Timothy Bernhardt never saw himself working as a police officer, but a life-threatening illness has a way of changing one’s perspective.
While battling cancer he developed working as a power plant technician in Limerick, Bernhardt accompanied a childhood friend who was a police officer in Upper Darby on a ride-along through their old neighborhood. Something clicked, and Bernhardt decided to make a career change.
More than two decades later, Bernhardt, 49, has just taken over as the top cop in Upper Darby, where he was sworn in as superintendent on Sept. 22 after 21 months filling in on an interim basis following the departure of longtime superintendent Michael Chitwood. Amid the gratitude he feels for being given a chance to lead, the native son has made clear that, under his administration, the department will take a different, more community-driven approach in line with modern goals of policing.
“It’s about building a trust in the community with the police,” Bernhardt said in an interview. “The days of just going out there, shaking a tree, and letting courts figure it out are over. That’s not policing, and that’s not how we move forward.”
Bernhardt took over from the gregarious, media-savvy Chitwood in November 2019, when the veteran leader retired just days after the municipal election. That election saw the victory of the township’s first female and Democratic mayor, Barbarann Keffer, who Bernhardt assumed would install her own superintendent once she got settled.
But after working side by side with him during COVID-19 and the rolling protests over the death of Walter Wallace Jr. at the hands of Philadelphia police — and the resulting damage to much of Upper Darby’s business district — Keffer said she found a kindred spirit in Bernhardt.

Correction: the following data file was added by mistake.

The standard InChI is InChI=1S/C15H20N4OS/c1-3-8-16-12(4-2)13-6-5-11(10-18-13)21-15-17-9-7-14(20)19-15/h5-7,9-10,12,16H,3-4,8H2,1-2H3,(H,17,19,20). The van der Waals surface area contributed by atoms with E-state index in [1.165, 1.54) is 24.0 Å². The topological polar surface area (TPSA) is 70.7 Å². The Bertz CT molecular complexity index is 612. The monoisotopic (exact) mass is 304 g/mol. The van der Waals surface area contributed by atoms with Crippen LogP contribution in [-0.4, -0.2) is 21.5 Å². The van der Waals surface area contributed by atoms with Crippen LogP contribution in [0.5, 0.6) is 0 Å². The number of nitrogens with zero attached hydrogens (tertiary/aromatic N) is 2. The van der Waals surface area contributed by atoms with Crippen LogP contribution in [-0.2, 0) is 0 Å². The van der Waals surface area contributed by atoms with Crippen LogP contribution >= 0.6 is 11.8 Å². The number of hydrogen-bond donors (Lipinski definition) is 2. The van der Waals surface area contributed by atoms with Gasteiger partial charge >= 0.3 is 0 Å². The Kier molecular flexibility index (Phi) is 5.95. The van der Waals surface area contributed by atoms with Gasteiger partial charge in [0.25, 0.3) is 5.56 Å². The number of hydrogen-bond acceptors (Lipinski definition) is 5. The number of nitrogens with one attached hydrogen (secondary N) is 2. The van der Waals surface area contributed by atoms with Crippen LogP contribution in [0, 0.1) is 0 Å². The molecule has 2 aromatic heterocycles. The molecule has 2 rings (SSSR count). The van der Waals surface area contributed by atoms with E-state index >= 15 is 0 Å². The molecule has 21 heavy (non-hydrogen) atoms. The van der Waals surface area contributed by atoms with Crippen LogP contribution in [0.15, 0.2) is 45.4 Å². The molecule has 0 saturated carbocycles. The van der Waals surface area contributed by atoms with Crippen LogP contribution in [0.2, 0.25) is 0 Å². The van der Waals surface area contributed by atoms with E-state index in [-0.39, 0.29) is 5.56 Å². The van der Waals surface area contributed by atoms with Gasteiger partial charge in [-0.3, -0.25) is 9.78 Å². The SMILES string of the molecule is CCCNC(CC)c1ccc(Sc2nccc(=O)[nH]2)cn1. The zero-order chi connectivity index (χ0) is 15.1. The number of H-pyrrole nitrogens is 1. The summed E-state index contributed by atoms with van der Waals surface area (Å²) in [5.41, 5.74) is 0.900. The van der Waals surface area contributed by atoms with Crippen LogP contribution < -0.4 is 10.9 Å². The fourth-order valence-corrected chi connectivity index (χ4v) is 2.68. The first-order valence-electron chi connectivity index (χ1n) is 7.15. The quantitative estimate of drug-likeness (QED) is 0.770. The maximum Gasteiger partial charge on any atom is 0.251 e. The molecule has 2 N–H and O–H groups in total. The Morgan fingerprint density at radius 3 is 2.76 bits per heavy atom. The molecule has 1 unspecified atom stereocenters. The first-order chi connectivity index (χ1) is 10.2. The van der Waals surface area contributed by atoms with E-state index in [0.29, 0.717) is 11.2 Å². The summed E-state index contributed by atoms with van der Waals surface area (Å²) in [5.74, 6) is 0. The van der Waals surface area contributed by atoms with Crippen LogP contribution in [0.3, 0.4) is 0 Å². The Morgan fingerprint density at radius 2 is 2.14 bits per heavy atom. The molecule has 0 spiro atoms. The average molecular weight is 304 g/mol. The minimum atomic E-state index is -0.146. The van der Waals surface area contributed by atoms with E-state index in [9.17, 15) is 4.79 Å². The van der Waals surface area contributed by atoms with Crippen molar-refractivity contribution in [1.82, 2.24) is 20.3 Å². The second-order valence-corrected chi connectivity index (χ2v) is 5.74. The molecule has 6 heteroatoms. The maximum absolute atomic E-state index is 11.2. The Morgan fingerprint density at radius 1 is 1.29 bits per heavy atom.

“I think our whole philosophy is that we want a lot more interaction between the department and our community,” Keffer said. “And Tim has made it his priority to work with our stakeholders.”
Bernhardt has already taken major steps toward change. He ordered Tasers for all police officers so they’d have a ready alternative to using deadly force. Body-worn cameras will be rolled out in the coming months, and deescalation and racial-sensitivity training are now included in the usual instruction for officers.
He’s also hired a victim advocate to assist people affected by crime. He’s pursuing federal accreditation for the department, and he’s begun laying the foundation, with the township school district, for the resurrection of the department’s police athletic league.
At his direction, the township also got rid of what Keffer called “the tank,” a military tactical vehicle that she said evoked the feeling of a war zone whenever it was deployed around the area.
“We want people to feel we’re approachable and that we understand the community we’re working in,” the mayor said. “The people, the housing, the parks, our restaurants, everything is here, and we want everyone to recognize that and enjoy it.”
Bernhardt acknowledged that his vision of policing is somewhat different from Chitwood’s, a brash former Philadelphia police officer. The department’s new leader sees himself as adapting to changing national attitudes toward the police. At the same time, Bernhardt said, he values the lessons he learned from Chitwood, especially about the importance of interacting with people in, and being present around, the community he’s serving.
Still, amid a national racial reckoning and calls for greater accountability for law enforcement, he said the department needed to evolve.
“We can’t deny that policing has changed, and with the recent events the country has faced, the days of hiring an officer and sending him out there to make an arrest aren’t there anymore,” Bernhardt said. “We have to be well-trained and knowledgeable.”
Part of that new approach includes changing the very fabric of the department. In the spring, Bernhardt welcomed 22 new recruits in the most diverse class in department history, including the township’s first officer of South Asian descent.
For a township whose residents speak 50 different languages, that was a point of pride for both Bernhardt and Keffer.
“My hope is that we continue to build on this,” Bernhardt said. “And if we’re doing something you don’t agree with, let us know. We’re only going to be as good as our community. That’s how we grow together.”